You might argue that we can already do this with others posts by resharing them and including text of our own. But in those instances, it is clear that the additional text is the work of the person resharing the post. A tag, once affixed to a post is persistent and gives no indication that the author of the post desired their post be associated in such a manner.
+Sterling Gawthrop Indeed, he can post only to circles that he has dedicated toward certain topics but that limits him from reaching others outside of that circle that may have a genuine interest in what he has to share.

In other words, using circles to prevent friends and family from strangling him over another space post has another set of drawbacks and limitations to overcome.
"Until Google+ allows people to change the privacy settings of their groups and allow community moderators to be able to control who is allowed to post and what types of posts are allowed in communities, a lot of people will not try communities."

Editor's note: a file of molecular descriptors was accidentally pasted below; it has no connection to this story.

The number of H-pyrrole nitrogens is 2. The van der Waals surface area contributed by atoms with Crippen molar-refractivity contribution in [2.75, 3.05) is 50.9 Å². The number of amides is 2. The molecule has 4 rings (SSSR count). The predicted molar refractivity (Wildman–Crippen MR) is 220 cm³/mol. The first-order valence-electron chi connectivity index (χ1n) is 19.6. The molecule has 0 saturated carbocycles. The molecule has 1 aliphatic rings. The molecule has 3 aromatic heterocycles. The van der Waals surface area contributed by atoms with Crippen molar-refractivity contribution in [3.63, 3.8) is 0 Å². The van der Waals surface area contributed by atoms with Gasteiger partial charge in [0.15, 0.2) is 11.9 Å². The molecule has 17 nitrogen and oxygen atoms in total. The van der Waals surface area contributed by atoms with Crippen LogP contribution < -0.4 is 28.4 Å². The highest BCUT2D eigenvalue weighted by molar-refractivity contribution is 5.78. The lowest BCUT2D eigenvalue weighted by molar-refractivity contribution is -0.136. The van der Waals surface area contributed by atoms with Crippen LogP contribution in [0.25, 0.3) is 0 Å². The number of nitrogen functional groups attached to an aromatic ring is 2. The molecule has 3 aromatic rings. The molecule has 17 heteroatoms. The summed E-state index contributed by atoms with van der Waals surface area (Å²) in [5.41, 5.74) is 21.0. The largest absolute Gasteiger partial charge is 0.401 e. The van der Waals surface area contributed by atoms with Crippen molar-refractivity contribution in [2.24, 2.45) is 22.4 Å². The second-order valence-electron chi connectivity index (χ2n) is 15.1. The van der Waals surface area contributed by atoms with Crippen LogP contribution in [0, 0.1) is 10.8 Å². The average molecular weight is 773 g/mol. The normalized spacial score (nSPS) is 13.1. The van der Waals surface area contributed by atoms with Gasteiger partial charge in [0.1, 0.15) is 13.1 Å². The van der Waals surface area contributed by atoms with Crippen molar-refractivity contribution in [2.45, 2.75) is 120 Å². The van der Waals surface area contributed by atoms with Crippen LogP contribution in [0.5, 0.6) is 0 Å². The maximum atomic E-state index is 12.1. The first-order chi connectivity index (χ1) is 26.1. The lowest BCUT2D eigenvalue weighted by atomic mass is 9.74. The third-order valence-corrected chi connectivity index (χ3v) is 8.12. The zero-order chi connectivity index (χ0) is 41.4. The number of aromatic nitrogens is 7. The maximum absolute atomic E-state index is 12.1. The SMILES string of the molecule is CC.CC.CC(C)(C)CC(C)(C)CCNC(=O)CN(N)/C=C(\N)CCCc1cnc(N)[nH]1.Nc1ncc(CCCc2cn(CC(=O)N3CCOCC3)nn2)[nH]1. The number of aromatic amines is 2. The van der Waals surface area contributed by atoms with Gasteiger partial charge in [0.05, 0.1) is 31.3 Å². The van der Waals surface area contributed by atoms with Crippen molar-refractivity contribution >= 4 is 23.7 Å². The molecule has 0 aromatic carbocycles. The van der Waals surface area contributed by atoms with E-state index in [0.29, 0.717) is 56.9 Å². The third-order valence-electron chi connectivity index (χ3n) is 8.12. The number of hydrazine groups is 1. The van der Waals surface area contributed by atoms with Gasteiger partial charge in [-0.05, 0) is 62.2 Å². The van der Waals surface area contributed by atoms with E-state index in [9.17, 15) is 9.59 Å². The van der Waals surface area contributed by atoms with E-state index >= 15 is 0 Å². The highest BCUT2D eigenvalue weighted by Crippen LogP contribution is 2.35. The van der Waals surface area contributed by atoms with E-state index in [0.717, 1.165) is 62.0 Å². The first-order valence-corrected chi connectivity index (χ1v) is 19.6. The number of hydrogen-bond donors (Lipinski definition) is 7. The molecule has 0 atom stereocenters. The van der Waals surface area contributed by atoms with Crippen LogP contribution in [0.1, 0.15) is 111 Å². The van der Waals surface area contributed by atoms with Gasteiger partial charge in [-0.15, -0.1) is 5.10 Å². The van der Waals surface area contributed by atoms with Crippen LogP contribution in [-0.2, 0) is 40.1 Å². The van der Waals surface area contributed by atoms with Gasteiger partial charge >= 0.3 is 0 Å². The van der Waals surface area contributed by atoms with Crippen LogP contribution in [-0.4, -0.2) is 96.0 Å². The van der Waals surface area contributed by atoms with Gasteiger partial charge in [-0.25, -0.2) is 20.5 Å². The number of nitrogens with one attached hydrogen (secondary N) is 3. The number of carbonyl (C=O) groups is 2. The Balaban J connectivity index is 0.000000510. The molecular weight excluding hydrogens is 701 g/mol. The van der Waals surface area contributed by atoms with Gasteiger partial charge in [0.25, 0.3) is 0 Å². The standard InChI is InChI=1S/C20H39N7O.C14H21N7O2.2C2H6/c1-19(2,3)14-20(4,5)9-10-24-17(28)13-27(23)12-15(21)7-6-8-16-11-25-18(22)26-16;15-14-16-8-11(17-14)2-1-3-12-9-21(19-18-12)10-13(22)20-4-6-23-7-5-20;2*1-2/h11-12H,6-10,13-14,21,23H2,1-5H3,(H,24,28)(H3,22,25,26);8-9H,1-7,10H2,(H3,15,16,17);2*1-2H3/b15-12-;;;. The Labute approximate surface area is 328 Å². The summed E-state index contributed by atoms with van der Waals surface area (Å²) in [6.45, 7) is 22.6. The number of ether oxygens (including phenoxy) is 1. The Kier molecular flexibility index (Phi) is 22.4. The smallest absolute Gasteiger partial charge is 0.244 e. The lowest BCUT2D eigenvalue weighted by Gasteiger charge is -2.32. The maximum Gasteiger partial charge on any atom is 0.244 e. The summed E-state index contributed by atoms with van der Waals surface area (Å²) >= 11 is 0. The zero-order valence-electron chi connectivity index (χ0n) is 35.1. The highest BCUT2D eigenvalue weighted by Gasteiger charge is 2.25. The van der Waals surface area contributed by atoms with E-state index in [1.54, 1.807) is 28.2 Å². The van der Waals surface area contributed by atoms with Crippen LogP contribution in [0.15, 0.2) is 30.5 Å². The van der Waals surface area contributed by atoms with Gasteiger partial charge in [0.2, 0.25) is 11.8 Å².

very true ... I say this as someone who has been running a site with  forums for many years. 
To me it looks to much like FB pages - another silo that would need to be looked after and no way to federate discussions with my existing forums. (as in posts going both ways - To expect anyone running an existing forum to hand over complete control of who can join/ comment/discuss on their own websites is expecting way too much)
but a lot of us would probably quite happily set up federation between a forum and a G+ community as a nice way for G+ users to participate in discussions if it were possible to do that.
I am reluctant to jump in head first for a couple of reasons. One is Most of the Big Names dont want to post and then have to post again to get their current hard earned following to be able to comment. We need a choice to post just to the community or to both public and community.